Returning Home: Women in Post-Conflict Societies

Fionnuala Ni Aolain, Naomi Cahn, Dina Haynes

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This paper explores the situation of women returning to their homes and communities after their countries have experienced major conflicts. In that context, it assesses the range of barriers and challenges that women face and offers some thinking to addresses and remedy these complex issues. As countries face the transition process, they can begin to measure the conflict’s impact on the population and the civil infrastructure. Not only have people been displaced from their homes, but, typically, health clinics, schools, roads, businesses, and markets have deteriorated substantially. Moreover, many countries undergoing the post-conflict process were poor before the conflict even started; of the 20 poorest countries, three-quarters experienced conflict during the last 20 years of the twentieth century. Not all conflicts occur in the poorest countries (Ireland and the former Yugoslavia, for example), but its occurrence is highest in these countries.While the focus is on humanitarian aid in the midst of and during the immediate aftermath, the focus turns to development-based activities for the longer-term. The transition from short term reconstruction to longer term development, however, is not always smooth and has been subject to criticism, primarily due to the overlapping mandates of the organizations engaged in the work and the lack of expertise held by humanitarian organizations that begin engaging in reconstruction and even longer term development work.4 For both short and long-term security, it is critical to integrate development and post-conflict processes; and development activities provide a significant opportunity (and mandate) to ensure that gender is central to the transitional process. Here we take gender centrality to be a first principle of response – namely planning, integrating and placing gender at the heart of the development response to conflict.First, many of the post-conflict goals cannot be implemented when the population is starving, homeless, and mistrustful of government-sponsored services. Women constitute the overwhelming proportion of refugees displaced by war; not responding to their specific needs to return home dooms the reconstruction process. Second, women are central to any socioeconomic recovery process. In many countries, the low level of women’s education, their lack of power, and certain cultural dynamics hamper improvements in women’s status and health as the country seeks to recover. For women, it too often turns out that the transformation is partial and exclusionary, and may frequently operate to cloak women’s ongoing repression and inequality with the blessing of the rule of law and the operation of international donors. For example, men may determine whether their partners use family planning; and men are usually in charge of the family budget, determining how much is spent on nutritious foods and health items such as well-baby visits. Studies have shown that when women are in control of the finances these items are better funded. The lived experience of women in conflicted and post-authoritarian societies suggests that the terms “transition” and “postconflict” have much more territory to occupy that it has hitherto and that much work is needed to both ground and empirically quantify this fundamental difference of conceptualization.The paper analyzes gender and development strategies in the post-conflict country, and the nexus between the two. It first looks at the need to integrate development and post-conflict, and then turns to an analysis of why gender matters. It then looks at development as both a short and long-term process, articulating a new model of “social services justice” to describe immediate needs as the country begins the peace stabilization process. We argue that social services justice should become a critical aspect of any transitional justice and post conflict reconstruction model, and it serves as a gender central bridge between humanitarian aid and long-term development. Social services justice serves as an “engendered” bridge between conflict and security, running the temporal spectrum from humanitarian relief through post conflict to longer term development, any of which is inclusive of transitional justice. Whether social services is justified as one form of transitional justice or as an early effort at development, its goal is to respond to the immediate needs of the population post-conflict, ranging from livelihoods to health to education.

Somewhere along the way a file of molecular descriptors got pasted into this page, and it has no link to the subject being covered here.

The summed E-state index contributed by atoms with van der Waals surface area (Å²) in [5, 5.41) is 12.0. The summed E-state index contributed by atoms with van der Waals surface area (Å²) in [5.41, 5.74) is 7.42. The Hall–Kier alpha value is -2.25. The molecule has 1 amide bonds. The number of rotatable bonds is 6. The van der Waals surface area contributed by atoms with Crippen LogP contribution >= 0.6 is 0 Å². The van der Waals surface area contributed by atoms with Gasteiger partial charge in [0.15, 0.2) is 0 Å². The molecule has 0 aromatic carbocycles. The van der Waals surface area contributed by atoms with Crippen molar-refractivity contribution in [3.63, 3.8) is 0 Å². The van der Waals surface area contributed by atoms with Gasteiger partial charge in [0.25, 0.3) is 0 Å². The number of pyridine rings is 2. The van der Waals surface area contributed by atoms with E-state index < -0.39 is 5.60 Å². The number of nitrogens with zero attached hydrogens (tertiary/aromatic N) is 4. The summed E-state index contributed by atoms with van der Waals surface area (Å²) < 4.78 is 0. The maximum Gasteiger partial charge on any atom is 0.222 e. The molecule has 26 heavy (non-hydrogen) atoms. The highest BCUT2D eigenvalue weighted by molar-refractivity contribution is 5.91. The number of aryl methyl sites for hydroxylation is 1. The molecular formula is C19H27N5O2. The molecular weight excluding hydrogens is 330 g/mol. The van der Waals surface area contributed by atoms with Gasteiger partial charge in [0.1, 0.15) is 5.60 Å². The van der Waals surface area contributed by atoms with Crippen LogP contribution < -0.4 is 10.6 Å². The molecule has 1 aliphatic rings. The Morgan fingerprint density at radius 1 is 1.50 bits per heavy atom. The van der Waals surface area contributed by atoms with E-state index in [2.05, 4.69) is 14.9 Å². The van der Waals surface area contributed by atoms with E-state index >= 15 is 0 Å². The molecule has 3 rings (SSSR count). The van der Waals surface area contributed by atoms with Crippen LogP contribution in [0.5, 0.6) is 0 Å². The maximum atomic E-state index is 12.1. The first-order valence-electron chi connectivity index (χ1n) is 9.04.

Original languageEnglish
Pages (from-to)101
JournalUniversity of Baltimore Law Review
Publication statusPublished (in print/issue) - 2010


  • Women
  • Transitional Justice
  • Post-Conflict


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